This is not marriage. It is not how marriage works.

“He’s got to choose, marry me without her or not get married at all.”

The WEDDING DAY is not a MARRIAGE.  If you are really willing to give up your marriage to him because on ONE day, for what 5-6 hrs, he wants his sister present… and maybe a handful of times a year his parents may stay the night… you are not ready to be married in my humble opinion.

One thing to consider, is whether or not you’ve talked about the future of your marriage and own family unit. If you don’t like his family dynamics, have you discussed what your own family dynamics will be? How will you parent? How will your discipline? What standards for your children academically and socially/morally will you have? Our family of origin shapes a huge part of who we are and influences our entire life. Better to discuss now than one day have a child or be married and realize that he parents like his parents and you just can’t handle that.  

Post # 8
Member
5148 posts
Bee Keeper
  • Wedding: June 2011

Someone once told me “if some gives you an ultimatum, their foot is already out the door”. Is your foot already out the door and you just don’t realize it yet?

It isn’t your place to try to make him choose you over his family.

And if you do give him an ultimatum and he chooses you, would you really want to be with a man that would turn his back on his family so easily? How does that bade for your marriage in the future?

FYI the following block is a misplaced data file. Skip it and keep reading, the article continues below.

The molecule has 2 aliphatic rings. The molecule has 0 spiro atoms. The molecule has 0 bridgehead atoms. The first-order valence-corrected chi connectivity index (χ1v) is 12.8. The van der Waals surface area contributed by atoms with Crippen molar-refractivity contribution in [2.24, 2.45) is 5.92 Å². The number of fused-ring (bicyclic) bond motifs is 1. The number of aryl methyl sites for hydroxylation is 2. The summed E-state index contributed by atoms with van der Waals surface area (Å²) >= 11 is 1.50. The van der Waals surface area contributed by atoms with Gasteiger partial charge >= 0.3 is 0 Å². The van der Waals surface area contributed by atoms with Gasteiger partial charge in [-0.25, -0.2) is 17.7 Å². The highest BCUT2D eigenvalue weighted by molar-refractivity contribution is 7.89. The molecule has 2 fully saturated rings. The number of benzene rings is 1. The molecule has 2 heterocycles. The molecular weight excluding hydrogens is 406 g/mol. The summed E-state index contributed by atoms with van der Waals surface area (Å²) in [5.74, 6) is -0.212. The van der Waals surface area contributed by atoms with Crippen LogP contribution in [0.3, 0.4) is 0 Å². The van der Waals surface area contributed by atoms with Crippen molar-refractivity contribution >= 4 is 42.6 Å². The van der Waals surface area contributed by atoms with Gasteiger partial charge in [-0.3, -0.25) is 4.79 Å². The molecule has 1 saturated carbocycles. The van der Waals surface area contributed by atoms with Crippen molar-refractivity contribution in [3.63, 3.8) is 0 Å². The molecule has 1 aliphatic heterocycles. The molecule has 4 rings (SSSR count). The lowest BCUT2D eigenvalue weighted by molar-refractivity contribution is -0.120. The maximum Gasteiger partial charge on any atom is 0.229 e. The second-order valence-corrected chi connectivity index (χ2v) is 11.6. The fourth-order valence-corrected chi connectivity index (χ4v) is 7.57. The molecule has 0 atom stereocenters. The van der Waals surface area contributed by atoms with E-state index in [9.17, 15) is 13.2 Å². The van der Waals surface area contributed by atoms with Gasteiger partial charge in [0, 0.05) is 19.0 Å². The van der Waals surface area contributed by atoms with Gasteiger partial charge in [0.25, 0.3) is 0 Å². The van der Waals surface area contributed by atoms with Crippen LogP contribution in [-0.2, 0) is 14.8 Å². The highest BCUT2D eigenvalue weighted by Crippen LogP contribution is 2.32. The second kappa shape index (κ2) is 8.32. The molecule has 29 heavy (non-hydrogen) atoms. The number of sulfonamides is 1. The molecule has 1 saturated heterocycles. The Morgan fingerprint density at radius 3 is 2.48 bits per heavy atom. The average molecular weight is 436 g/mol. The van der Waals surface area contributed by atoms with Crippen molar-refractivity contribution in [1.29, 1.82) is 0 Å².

My advice to you is “put on your big-girl panties and deal with it”. If you can’t deal with it, rethink getting married right now.

Post # 9
Member
170 posts
Blushing bee
  • Wedding: June 2012

Sheepy, I was reading your previous thread, about how you want to be married at 21, and that both of you have Asperger Syndrome.  Those facts, along with the main points in this thread seem to suggest that perhaps it’s better to wait a little bit longer before getting married. 

I’m a young bride and am defintely in the camp of believers that age is just a number.  But, in general, it’s a number that suggests your maturity, and indicates how you’re going to handle situations – both now, and in the future.  Marriage is about comprimise and being okay with not getting your way.  With ultimatums flying around already, I really feel like you should spend some time seriously reevaluating whether or not you’re both really ready for marriage, or just the ‘idea’ of marriage. 

Post # 10
Member
4137 posts
Honey bee
  • Wedding: May 2011

it’s not fair to make him choose between you and his family. it’s a battle you’ll more than likely lose. are you ready to end the relationship over this?

and your only gripe about his parents is that they’re “different” from your family — um, closed-minded much? make an effort.

Post # 11
Member
7587 posts
Bumble Beekeeper
  • Wedding: December 2010